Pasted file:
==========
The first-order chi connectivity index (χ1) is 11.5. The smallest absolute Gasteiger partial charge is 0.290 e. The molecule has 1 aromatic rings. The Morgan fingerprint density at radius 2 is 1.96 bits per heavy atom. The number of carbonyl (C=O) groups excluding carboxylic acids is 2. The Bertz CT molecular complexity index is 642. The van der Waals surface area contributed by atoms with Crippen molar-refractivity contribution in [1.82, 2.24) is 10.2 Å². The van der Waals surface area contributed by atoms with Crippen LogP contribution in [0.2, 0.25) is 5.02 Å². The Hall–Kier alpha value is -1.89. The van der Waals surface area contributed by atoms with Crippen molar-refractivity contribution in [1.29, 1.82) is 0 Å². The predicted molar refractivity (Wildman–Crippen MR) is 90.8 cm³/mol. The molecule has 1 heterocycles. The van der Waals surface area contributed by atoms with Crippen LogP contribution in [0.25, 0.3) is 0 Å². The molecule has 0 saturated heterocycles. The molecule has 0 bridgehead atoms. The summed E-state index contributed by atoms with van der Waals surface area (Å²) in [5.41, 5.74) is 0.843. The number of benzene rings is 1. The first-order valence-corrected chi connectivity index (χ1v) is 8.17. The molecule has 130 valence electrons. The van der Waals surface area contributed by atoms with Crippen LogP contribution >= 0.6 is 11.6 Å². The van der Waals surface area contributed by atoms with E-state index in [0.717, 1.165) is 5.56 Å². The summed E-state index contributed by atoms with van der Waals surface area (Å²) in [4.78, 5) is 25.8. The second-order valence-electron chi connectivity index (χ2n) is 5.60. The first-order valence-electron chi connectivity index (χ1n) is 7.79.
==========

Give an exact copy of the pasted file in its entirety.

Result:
The first-order chi connectivity index (χ1) is 11.5. The smallest absolute Gasteiger partial charge is 0.290 e. The molecule has 1 aromatic rings. The Morgan fingerprint density at radius 2 is 1.96 bits per heavy atom. The number of carbonyl (C=O) groups excluding carboxylic acids is 2. The Bertz CT molecular complexity index is 642. The van der Waals surface area contributed by atoms with Crippen molar-refractivity contribution in [1.82, 2.24) is 10.2 Å². The van der Waals surface area contributed by atoms with Crippen LogP contribution in [0.2, 0.25) is 5.02 Å². The Hall–Kier alpha value is -1.89. The van der Waals surface area contributed by atoms with Crippen molar-refractivity contribution in [1.29, 1.82) is 0 Å². The predicted molar refractivity (Wildman–Crippen MR) is 90.8 cm³/mol. The molecule has 1 heterocycles. The van der Waals surface area contributed by atoms with Crippen LogP contribution in [0.25, 0.3) is 0 Å². The molecule has 0 saturated heterocycles. The molecule has 0 bridgehead atoms. The summed E-state index contributed by atoms with van der Waals surface area (Å²) in [5.41, 5.74) is 0.843. The number of benzene rings is 1. The first-order valence-corrected chi connectivity index (χ1v) is 8.17. The molecule has 130 valence electrons. The van der Waals surface area contributed by atoms with Crippen LogP contribution >= 0.6 is 11.6 Å². The van der Waals surface area contributed by atoms with E-state index in [0.717, 1.165) is 5.56 Å². The summed E-state index contributed by atoms with van der Waals surface area (Å²) in [4.78, 5) is 25.8. The second-order valence-electron chi connectivity index (χ2n) is 5.60. The first-order valence-electron chi connectivity index (χ1n) is 7.79.